There are many things in boomer cultural history that have lasted well beyond our Wonder Years to become classics in their own right, but perhaps none more prevalent this time of year than Christmas music from Elvis; more specifically, music from Elvis’ Christmas Album, originally released in 1957. No matter to which part of the Boomer Generation you belong, you probably have favorites and know the words to several of these songs, played annually on radio stations — and therefore our transistor radios and car radios — ever since the album first arrived.
The album was quintessential Elvis: a mix of blues, gospel and rock, with a flair that only the King could covey. The two sides of the record were divided between traditional and secular, with some standard classics and some written specifically for the record. Elvis could exercise his gospel chops on one side, and rock and blues his way through the other. It was reissued several times, including while Elvis was in the Army and was stationed in Germany.
Mister Boomer heard the songs annually on the radio, like most every other boomer. But his mother acquired the reissue of the album in 1970. When she wasn’t playing Andy Williams singing Ave Maria on the family “Victrola,” as she called the stereo (she called the refrigerator the “ice box,” so there you go), then her Christmas music of choice was the Elvis album.
Mister B was partial to the secular side. Three songs from that side were released as singles at various points in Elvis’ career, and they happen to be Mister B’s favorites from the album:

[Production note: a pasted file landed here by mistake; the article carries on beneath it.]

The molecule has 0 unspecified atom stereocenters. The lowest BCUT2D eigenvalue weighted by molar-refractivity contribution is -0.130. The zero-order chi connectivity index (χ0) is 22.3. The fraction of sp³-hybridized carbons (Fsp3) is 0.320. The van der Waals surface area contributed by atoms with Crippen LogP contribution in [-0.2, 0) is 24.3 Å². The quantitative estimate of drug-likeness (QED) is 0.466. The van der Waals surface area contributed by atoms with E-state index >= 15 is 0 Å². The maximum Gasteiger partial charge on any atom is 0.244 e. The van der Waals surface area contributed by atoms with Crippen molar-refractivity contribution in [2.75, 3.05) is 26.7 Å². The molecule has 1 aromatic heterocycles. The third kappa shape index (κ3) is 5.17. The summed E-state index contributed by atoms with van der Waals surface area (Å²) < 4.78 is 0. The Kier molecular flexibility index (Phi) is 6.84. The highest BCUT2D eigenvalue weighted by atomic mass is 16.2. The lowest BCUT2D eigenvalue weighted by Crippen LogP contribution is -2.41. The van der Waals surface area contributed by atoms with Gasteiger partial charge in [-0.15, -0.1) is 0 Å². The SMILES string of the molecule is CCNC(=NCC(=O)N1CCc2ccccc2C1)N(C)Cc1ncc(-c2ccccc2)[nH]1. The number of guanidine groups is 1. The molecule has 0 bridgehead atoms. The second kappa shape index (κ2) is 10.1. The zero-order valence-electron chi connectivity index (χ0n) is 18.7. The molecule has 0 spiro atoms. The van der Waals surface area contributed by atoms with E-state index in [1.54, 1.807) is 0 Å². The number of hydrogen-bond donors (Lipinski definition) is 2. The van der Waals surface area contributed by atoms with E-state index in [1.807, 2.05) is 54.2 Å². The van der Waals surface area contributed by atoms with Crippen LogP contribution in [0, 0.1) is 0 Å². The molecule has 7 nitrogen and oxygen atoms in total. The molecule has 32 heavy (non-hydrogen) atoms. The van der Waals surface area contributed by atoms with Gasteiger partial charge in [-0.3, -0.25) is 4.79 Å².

Santa Bring My Baby Back (to Me)
Santa Claus is Back in Town
Santa Bring My Baby Back (to Me) was commissioned for Elvis. The writers of the song, Jerry Leiber and Mike Stoller, were also responsible for songs that became hits for Elvis and other people before him. The team wrote both Hound Dog and Jailhouse Rock! And get this, the duo also was responsible for Santa Claus is Back In Town on the same album, written especially for Elvis!
The song, Blue Christmas, was around nearly a decade before Elvis recorded it. Written by Billy Hayes and Jay W. Johnson, it was first recorded by Doye O’Dell in 1948. That same year, Ernest Tubb released his version and had a hit with it. Subsequent releases, including orchestral instrumentals of this country-tinged classic, made it a staple on country stations at Christmastime. Elvis took it to the next level with his 1957 release. At this point, it’s Elvis who comes to mind when someone says, Blue Christmas. It is a cross-generational classic.
The traditional side had religious and pop Christmas standards, but was the side of the album that garnered the most controversy. Elvis patterned his arrangement of White Christmas after the doo wop version released by The Drifters in 1954. Their version of the song charted at R&B stations, but did not gain widespread radio airplay. Then Elvis’ version hit the airwaves. When Irving Berlin — yes, THAT Irving Berlin — heard his song performed by Elvis, he went ballistic. Bing Crosby had made White Christmas famous in 1942, and by the 1950s, it had attained classic status. So, Berlin thought Elvis was destroying his music. He called radio stations and tried to have the Elvis record banned from airplay. For the most part, stations ignored him, though some Canadian station chose not to play it.
OK, boomers! What is your favorite Elvis Christmas song? Did you have the 45 RPM singles or the album?